What advice would you give to girls and women who are considering a career in tech?

There are a lot of different jobs in technology. You can be creative, build and create new tools, and affect the lives and communities around you in ways that fits your vision and your interests. Don’t feel you have to be constrained by the traditional ideas of what a technology job entails. If you feel there’s a need you know about that technology can alleviate, go out and build that solution!

What are your big tech predictions?

As the barrier to entry with technology lowers, we’ll probably start to see a different form of innovation begin. I believe there will be a new flood and increase in diversity joining the tech ecosystem. There will remain the traditional type of technological advances, but with women and minority groups joining in, their contributions will shape and sway the next phase of technological advances.

Lauren Younger Nagel, Director of Product Management (mPulse, DataScience and DOC)
@llyounger

What project are you excited about these days?

So many! The latest release of mPulse has great features to help narrow in on performance issues, including App Errors and Compare To, so companies can quickly do a root cause analysis as well as easily look at longer term trends.

I’m also really excited about using advanced analytics to help prioritize optimization work by letting companies know which pages impact their business more and what exactly on that page they need to change. Hopefully this helps move DevOps out of firefighting and into more of a strategic, revenue-generating department.

We can also use advanced analytics and real user data to create smart alerting models and load tests, so it’s even easier for companies to ensure their websites and marketing campaigns are performing well, get ahead of any spikes and be confident they can handle any traffic because they know exactly what to test. Basically we get to make sure the Internet works fast! 😉

When you were a young girl, what did you think you’d do when you grew up?

A Navy fighter pilot. Top Gun was my favorite movie and my room was wallpapered with pictures of fighter jets. I still love a good aeronautics museum!

Who are the women who’ve inspired you?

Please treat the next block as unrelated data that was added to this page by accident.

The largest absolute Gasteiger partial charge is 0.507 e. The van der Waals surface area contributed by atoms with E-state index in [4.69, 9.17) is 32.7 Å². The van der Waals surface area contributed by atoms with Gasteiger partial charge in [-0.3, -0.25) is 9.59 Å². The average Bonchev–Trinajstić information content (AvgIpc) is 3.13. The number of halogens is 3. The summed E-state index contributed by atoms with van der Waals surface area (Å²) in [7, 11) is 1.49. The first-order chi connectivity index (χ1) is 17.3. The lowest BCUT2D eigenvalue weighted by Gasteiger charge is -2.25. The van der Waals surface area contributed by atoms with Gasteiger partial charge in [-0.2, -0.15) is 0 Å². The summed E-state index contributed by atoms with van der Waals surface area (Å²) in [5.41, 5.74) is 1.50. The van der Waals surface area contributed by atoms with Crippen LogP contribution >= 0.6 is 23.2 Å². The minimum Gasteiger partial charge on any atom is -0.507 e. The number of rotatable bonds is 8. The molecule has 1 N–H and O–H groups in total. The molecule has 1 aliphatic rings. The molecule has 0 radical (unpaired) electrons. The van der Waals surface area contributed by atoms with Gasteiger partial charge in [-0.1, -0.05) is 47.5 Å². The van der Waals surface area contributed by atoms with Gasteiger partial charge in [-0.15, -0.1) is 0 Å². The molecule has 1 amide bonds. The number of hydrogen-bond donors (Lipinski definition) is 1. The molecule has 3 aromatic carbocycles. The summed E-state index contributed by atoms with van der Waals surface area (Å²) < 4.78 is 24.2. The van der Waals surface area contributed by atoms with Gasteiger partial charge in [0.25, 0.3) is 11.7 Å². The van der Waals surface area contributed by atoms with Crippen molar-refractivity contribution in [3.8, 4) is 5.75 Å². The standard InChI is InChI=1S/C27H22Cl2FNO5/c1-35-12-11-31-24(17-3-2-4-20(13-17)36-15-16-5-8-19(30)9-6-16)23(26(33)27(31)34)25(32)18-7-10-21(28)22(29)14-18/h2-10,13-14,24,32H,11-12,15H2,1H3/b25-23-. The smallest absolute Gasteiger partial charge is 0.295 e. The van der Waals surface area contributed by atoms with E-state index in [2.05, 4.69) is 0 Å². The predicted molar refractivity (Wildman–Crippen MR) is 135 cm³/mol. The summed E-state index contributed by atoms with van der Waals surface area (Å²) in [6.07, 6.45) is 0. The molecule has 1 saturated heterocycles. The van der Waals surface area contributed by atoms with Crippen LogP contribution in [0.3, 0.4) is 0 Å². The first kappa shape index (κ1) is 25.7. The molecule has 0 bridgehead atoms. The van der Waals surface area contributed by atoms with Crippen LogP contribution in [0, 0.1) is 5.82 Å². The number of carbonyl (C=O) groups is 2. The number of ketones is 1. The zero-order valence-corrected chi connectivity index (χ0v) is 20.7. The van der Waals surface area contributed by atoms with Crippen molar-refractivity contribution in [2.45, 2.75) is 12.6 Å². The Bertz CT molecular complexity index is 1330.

The head of my CS program in college was a woman, which was really inspiring because there were only a couple of women in the program, but we immediately had this example that you didn’t have to be a male to be successful in computer science and engineering. And some of my colleagues over the year have been my greatest inspirations as I’ve seen their accomplishments. One of my good friends from my very first job started a company with her husband and they now have a very successful video messaging app and a growing company, all from their living room and with two kids. Talk about inspiring!

What advice would you give to girls and women who are considering a career in tech?

Do what you love and what is fun to do and you’ll be successful and find your place! I fell into computer science because I liked computers and the thrill of writing a program and watching it work. I ended up as a tester at first because it was fun to try to break things and get paid for it, then I moved into Product Management because I loved talking to people, then designing products and thinking of how we could make life easier for people with software.

Also, don’t worry about any news you read of it being hard to be a female in tech. Almost every place I’ve worked has been like family. I’ve been respected and able to work on cool, challenging projects. You don’t have to be Joan of Arc to be a female engineer!

What are your big tech predictions?

I think mobile and desktop will continue to merge into seamless experiences. It won’t matter where, when or what device you’re accessing a company’s online presence from, your experience will be continuous and performant.


Tammy Everts

About the Author

Tammy Everts


Tammy has spent the past two decades obsessed with the many factors that go into creating the best possible user experience. As senior researcher and evangelist at SOASTA, she explores the intersection between web performance, UX, and business metrics. Tammy is a frequent speaker at events including IRCE, Shop.org Summit, Velocity, and Smashing Conference. She is the author of ‘Time Is Money: The Business Value of Web Performance’ (O’Reilly, 2016).


Follow @tameverts






Source link https://www.soasta.com/blog/---on-the-women-of-soasta/